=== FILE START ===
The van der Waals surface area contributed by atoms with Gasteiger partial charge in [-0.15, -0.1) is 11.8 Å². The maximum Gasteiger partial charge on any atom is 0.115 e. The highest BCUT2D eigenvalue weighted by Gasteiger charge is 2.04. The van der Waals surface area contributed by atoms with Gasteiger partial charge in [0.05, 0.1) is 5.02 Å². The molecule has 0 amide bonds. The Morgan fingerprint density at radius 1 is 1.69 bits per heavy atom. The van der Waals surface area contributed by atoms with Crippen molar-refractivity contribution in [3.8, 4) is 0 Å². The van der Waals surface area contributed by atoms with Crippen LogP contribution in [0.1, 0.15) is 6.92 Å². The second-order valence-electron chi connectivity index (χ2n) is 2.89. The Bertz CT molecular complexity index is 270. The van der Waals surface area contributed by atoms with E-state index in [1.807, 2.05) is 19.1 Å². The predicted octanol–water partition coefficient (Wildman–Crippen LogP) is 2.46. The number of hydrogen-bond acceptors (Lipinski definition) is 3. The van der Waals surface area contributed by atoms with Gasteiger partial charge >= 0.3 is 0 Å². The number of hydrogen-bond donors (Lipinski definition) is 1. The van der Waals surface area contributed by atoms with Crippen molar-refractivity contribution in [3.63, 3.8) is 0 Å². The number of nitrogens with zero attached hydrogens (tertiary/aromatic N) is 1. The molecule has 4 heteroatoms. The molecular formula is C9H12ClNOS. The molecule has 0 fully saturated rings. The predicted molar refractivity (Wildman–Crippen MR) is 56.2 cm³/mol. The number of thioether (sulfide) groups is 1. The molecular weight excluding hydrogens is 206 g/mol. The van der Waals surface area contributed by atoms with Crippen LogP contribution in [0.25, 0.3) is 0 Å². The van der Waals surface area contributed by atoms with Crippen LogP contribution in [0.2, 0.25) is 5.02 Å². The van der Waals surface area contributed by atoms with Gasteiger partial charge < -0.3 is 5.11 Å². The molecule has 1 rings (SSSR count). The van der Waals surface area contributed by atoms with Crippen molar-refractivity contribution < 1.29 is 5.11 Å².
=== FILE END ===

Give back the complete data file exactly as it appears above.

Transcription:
The van der Waals surface area contributed by atoms with Gasteiger partial charge in [-0.15, -0.1) is 11.8 Å². The maximum Gasteiger partial charge on any atom is 0.115 e. The highest BCUT2D eigenvalue weighted by Gasteiger charge is 2.04. The van der Waals surface area contributed by atoms with Gasteiger partial charge in [0.05, 0.1) is 5.02 Å². The molecule has 0 amide bonds. The Morgan fingerprint density at radius 1 is 1.69 bits per heavy atom. The van der Waals surface area contributed by atoms with Crippen molar-refractivity contribution in [3.8, 4) is 0 Å². The van der Waals surface area contributed by atoms with Crippen LogP contribution in [0.1, 0.15) is 6.92 Å². The second-order valence-electron chi connectivity index (χ2n) is 2.89. The Bertz CT molecular complexity index is 270. The van der Waals surface area contributed by atoms with E-state index in [1.807, 2.05) is 19.1 Å². The predicted octanol–water partition coefficient (Wildman–Crippen LogP) is 2.46. The number of hydrogen-bond acceptors (Lipinski definition) is 3. The van der Waals surface area contributed by atoms with Gasteiger partial charge >= 0.3 is 0 Å². The number of hydrogen-bond donors (Lipinski definition) is 1. The van der Waals surface area contributed by atoms with Crippen molar-refractivity contribution in [3.63, 3.8) is 0 Å². The number of nitrogens with zero attached hydrogens (tertiary/aromatic N) is 1. The molecule has 4 heteroatoms. The molecular formula is C9H12ClNOS. The molecule has 0 fully saturated rings. The predicted molar refractivity (Wildman–Crippen MR) is 56.2 cm³/mol. The number of thioether (sulfide) groups is 1. The molecular weight excluding hydrogens is 206 g/mol. The van der Waals surface area contributed by atoms with Crippen LogP contribution in [0.25, 0.3) is 0 Å². The van der Waals surface area contributed by atoms with Crippen LogP contribution in [0.2, 0.25) is 5.02 Å². The van der Waals surface area contributed by atoms with Gasteiger partial charge < -0.3 is 5.11 Å². The molecule has 1 rings (SSSR count). The van der Waals surface area contributed by atoms with Crippen molar-refractivity contribution < 1.29 is 5.11 Å².